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obsolete
obsolete HalfDork
3/2/22 10:46 a.m.
Racingsnake said:
obsolete said:

Tried out the new "easy button" spot weld drill bit. It's nice, cuts faster and stays centered 100x better than the hole-saw style. Once these are ground down, there should be basically no evidence that the spot weld was ever there.

What drill bit did you get? Do you have a link?

 Yeah, I posted it a page or two back. This one: https://www.dentfix.com/shop-1/High-Speed-Cobalt-Drill-Bit-8x80mm-p65881302. I'm happy with it. High quality tool. Cuts easily, stays centered.

I think I ended up getting it on eBay for a buck or two cheaper. If I was doing it over again, the only thing I would change is to get the 10mm version. The only problem I've had with it was caused by accidentally drilling too deep because I didn't quite get the whole spot weld. The 10mm version would be a little more forgiving if you don't get the center punch perfectly in the center of the spot weld, or if the spot weld is a little oblong.

obsolete
obsolete HalfDork
3/2/22 11:00 a.m.
obsolete said:

Whoa, are those infrared LEDs on the back of the steering wheel? And that looks like an IR receiver in the steering column...

Sure enough. Instead of adding a bunch more contacts and wires for the wheel-mounted stereo control buttons, those clever engineers at Mitsubishi just used IR, and made the steering wheel into a remote control. I won't be needing this, because I plan to replace the original wheel with an aftermarket one, but it's a cool piece of '80s technology.

GCrites80s said:

So this means that the steering wheel controls could only be used while driving straight -- which is fine. See I had an idea to just get a head unit with a card-type remote control then two-sided tape it to the wheel to get steering wheel controls. Then I realized that the IR wouldn't be lined up with the head unit properly. But if the head unit had a Bluetooth remote it would work.

There are actually two IR LEDs in the steering wheel, 180 degrees apart, so I guess the steering wheel controls would have worked well with the wheel straight ahead, the wheel turned 180 degrees, and some range in between, depending on how wide the beam angle from those LEDs is. Seems like there would have been kind of a dead spot around 90 degrees, but I can't say I ever tried using the steering wheel controls mid-corner, so I don't know! I agree an RF or bluetooth remote would be a safer bet.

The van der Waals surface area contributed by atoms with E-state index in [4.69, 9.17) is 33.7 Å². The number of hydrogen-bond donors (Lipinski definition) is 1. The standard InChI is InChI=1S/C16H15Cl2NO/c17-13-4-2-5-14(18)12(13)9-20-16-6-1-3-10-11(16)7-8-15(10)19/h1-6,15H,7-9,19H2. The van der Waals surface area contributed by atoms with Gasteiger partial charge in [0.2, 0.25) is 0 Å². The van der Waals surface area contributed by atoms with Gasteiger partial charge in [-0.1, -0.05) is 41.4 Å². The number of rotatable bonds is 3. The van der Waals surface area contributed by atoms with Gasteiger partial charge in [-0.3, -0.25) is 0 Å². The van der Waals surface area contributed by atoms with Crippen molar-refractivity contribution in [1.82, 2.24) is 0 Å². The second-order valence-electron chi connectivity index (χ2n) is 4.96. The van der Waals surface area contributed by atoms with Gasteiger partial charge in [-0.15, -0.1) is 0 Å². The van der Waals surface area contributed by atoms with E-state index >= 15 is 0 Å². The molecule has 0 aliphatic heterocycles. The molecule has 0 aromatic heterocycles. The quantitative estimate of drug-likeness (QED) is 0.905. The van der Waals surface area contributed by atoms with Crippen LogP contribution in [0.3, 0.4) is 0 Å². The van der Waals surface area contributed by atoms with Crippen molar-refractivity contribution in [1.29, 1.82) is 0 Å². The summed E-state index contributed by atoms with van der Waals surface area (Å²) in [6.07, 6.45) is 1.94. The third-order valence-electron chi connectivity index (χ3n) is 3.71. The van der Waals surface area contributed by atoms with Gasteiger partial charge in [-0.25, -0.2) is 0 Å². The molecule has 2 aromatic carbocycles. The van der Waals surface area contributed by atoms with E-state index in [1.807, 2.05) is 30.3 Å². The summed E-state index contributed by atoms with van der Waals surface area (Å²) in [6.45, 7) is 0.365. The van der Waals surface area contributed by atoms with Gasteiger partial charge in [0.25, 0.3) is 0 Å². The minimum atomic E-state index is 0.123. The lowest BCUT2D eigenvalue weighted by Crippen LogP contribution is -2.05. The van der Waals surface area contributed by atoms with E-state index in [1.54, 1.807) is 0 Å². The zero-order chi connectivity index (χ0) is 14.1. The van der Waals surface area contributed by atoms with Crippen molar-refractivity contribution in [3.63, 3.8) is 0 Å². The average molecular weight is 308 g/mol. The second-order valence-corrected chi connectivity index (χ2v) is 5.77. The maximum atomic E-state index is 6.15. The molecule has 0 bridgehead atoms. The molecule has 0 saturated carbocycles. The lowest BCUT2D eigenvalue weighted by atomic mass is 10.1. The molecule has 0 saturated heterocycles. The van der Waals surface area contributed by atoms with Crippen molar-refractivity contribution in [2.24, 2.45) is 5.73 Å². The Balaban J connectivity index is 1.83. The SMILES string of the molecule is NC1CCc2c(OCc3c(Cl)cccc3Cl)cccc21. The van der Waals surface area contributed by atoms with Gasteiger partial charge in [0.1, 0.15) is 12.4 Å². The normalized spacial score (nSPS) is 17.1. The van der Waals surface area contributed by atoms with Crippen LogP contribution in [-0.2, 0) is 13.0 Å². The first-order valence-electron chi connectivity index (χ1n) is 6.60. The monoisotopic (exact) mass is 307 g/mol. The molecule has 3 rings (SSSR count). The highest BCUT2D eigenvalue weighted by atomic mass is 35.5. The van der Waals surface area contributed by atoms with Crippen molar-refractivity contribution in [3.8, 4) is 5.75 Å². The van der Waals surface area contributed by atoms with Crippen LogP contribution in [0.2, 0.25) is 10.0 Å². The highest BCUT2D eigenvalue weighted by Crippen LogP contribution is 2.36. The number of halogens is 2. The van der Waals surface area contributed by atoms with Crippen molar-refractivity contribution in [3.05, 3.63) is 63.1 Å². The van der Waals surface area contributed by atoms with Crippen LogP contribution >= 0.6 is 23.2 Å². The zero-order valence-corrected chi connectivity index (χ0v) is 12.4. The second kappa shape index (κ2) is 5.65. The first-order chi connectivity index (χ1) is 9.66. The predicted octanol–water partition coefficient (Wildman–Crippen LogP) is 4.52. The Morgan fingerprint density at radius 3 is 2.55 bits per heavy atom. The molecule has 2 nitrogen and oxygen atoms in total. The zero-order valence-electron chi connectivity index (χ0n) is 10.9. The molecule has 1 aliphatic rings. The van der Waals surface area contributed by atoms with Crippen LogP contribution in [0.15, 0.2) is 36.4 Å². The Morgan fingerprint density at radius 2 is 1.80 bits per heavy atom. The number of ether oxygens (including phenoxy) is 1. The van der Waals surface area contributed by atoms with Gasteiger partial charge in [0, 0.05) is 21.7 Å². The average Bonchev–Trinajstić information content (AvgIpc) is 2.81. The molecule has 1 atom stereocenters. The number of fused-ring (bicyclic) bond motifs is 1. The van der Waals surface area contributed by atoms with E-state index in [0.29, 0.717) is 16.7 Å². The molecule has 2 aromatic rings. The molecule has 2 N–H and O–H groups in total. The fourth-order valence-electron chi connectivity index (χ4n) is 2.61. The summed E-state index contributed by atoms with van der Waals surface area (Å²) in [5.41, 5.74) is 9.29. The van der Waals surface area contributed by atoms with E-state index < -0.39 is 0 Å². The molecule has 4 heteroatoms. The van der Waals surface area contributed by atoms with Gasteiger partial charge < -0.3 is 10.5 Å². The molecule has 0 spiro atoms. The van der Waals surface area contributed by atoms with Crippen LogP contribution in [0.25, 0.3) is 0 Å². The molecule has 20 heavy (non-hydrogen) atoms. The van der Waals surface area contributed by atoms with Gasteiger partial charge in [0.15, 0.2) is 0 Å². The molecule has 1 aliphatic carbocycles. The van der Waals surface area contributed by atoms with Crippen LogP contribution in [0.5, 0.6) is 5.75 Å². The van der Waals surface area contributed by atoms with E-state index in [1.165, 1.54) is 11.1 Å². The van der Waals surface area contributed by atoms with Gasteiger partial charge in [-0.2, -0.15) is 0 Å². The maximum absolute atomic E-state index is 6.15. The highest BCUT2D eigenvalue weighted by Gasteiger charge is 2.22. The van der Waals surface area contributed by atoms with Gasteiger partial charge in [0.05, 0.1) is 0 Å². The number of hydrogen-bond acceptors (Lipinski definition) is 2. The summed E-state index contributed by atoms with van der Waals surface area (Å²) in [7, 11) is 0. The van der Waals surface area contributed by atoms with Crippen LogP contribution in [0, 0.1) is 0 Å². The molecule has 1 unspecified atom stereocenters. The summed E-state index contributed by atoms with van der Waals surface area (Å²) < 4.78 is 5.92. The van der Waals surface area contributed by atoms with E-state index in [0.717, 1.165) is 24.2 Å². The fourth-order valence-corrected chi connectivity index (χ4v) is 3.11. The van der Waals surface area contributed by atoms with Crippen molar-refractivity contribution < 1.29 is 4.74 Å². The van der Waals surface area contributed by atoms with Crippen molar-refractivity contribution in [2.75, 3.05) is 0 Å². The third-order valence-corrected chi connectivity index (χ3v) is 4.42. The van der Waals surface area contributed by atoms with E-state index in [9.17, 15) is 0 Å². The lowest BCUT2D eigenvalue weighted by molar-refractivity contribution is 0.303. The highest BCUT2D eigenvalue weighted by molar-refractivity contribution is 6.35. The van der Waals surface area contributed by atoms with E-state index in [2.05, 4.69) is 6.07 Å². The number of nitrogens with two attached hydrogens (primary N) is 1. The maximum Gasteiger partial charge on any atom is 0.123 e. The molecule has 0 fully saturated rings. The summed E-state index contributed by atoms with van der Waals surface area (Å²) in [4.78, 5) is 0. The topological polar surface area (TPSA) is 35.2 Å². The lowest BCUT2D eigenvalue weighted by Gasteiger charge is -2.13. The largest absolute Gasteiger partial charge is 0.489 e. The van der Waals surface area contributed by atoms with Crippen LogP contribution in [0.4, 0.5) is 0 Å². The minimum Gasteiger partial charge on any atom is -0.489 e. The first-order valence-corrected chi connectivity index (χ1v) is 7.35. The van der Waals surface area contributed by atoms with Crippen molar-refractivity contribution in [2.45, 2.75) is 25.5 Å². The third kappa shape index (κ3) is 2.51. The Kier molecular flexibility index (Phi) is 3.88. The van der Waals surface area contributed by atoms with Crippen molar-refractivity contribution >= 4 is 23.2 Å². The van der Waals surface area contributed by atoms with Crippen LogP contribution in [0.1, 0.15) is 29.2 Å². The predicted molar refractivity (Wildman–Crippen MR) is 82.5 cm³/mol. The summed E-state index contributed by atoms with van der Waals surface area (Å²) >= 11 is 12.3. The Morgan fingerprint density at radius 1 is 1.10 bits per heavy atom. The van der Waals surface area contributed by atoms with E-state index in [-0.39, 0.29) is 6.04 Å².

Racingsnake
Racingsnake Reader
3/3/22 9:39 p.m.

In reply to obsolete :

Cool, thanks

obsolete
obsolete HalfDork
3/8/22 2:34 p.m.

Okay, one more "engineers being engineers" post before I start cutting and welding stuff.

After racking my brain for a while trying to come up with a way to measure Ackermann with a laser and no turn plates, I tried it, and I got...something. I can't decide whether the results are good or garbage, but I'll post them up here anyway so we can all learn together.

First, I prepped the car by jacking both front wheels up the same amount, to what seemed like a reasonable ride height, then mounted the laser from the ART bump steer gauge perpendicular to a magnetic base and attached it to the leading edge of a brake rotor.

My wife bought a sauna a couple of weeks ago, and after we assembled it, I got a fabulous prize: several large pieces of clean, flat cardboard from the shipping crate. This is garage gold! Not only does it provide an insulated, spill-absorbing, easy-to-clean-up work surface, but it can also be used for many other creative endeavors. I set up these two 45" square pieces of cardboard as targets 5' in front of the laser.

 

Some quick math with the triangle calculator told me that with 5' between the laser and target, 1" of laser dot movement would be slightly less than 1 degree of steering angle, so I knew these targets would be wide enough to capture at least 20 degrees from center in either direction. The examples I found online talked about measuring Ackermann at either 10 or 20 degrees of steering angle, so this seemed like it would be enough.

I didn't feel like trying to mark the cardboard in 1.047294507" increments, so I just marked it every inch from the center of each piece in opposite directions. 22" to the right of center on the right target, and 22" to the left of center on the left target. By doing this, I committed myself to make 44 measurements, and because I only have one laser and magnetic base, I needed to mount it twice per measurement, so I sat down, mounted the laser to a rotor, and got up again...88 times. That was a terrible idea, and if I ever try to measure Ackermann again, I will get another laser so I can just mount one on each rotor.

Here was my measurement process: I centered the steering, then adjusted the targets so that the laser dot from each side of the car hit dead center on each target. I used the rotor that would be on the inside of the turn as the reference. Each time I turned the steering, I turned it until the laser dot on the reference side moved 1". Then I mounted the laser to the rotor that would be on the outside of the turn, and marked the position of the laser dot on its target. Repeat 44 times.